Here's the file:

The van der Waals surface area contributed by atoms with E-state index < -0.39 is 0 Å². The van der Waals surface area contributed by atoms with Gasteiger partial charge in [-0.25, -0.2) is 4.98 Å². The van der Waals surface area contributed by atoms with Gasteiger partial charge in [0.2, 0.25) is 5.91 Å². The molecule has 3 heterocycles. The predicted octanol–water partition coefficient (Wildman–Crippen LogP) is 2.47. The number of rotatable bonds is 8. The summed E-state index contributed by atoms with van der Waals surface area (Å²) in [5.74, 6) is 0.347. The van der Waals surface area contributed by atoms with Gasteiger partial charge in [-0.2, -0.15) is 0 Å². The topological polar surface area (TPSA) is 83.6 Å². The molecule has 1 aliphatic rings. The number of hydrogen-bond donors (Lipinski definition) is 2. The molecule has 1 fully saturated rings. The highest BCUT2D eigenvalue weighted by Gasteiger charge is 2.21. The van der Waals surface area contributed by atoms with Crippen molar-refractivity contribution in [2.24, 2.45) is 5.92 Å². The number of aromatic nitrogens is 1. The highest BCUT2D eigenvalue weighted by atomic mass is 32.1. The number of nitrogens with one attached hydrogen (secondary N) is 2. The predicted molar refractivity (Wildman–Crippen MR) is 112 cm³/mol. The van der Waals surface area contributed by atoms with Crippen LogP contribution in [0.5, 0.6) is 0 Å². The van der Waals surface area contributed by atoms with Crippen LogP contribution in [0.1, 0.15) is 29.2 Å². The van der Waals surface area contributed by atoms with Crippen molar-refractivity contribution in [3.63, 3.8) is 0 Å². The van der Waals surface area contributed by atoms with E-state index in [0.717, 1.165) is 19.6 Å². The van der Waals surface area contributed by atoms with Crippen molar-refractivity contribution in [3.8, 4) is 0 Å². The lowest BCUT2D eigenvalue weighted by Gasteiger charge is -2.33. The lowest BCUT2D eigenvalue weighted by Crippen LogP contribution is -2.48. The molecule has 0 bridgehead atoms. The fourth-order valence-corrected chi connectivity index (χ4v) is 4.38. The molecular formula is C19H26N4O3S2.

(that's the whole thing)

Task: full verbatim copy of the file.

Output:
The van der Waals surface area contributed by atoms with E-state index < -0.39 is 0 Å². The van der Waals surface area contributed by atoms with Gasteiger partial charge in [-0.25, -0.2) is 4.98 Å². The van der Waals surface area contributed by atoms with Gasteiger partial charge in [0.2, 0.25) is 5.91 Å². The molecule has 3 heterocycles. The predicted octanol–water partition coefficient (Wildman–Crippen LogP) is 2.47. The number of rotatable bonds is 8. The summed E-state index contributed by atoms with van der Waals surface area (Å²) in [5.74, 6) is 0.347. The van der Waals surface area contributed by atoms with Gasteiger partial charge in [-0.2, -0.15) is 0 Å². The topological polar surface area (TPSA) is 83.6 Å². The molecule has 1 aliphatic rings. The number of hydrogen-bond donors (Lipinski definition) is 2. The molecule has 1 fully saturated rings. The highest BCUT2D eigenvalue weighted by Gasteiger charge is 2.21. The van der Waals surface area contributed by atoms with Crippen molar-refractivity contribution in [2.24, 2.45) is 5.92 Å². The number of aromatic nitrogens is 1. The highest BCUT2D eigenvalue weighted by atomic mass is 32.1. The number of nitrogens with one attached hydrogen (secondary N) is 2. The predicted molar refractivity (Wildman–Crippen MR) is 112 cm³/mol. The van der Waals surface area contributed by atoms with Crippen LogP contribution in [0.5, 0.6) is 0 Å². The van der Waals surface area contributed by atoms with Crippen LogP contribution in [0.1, 0.15) is 29.2 Å². The van der Waals surface area contributed by atoms with Crippen molar-refractivity contribution in [3.63, 3.8) is 0 Å². The van der Waals surface area contributed by atoms with E-state index in [0.717, 1.165) is 19.6 Å². The van der Waals surface area contributed by atoms with Crippen molar-refractivity contribution in [3.8, 4) is 0 Å². The lowest BCUT2D eigenvalue weighted by Gasteiger charge is -2.33. The lowest BCUT2D eigenvalue weighted by Crippen LogP contribution is -2.48. The molecule has 0 bridgehead atoms. The fourth-order valence-corrected chi connectivity index (χ4v) is 4.38. The molecular formula is C19H26N4O3S2.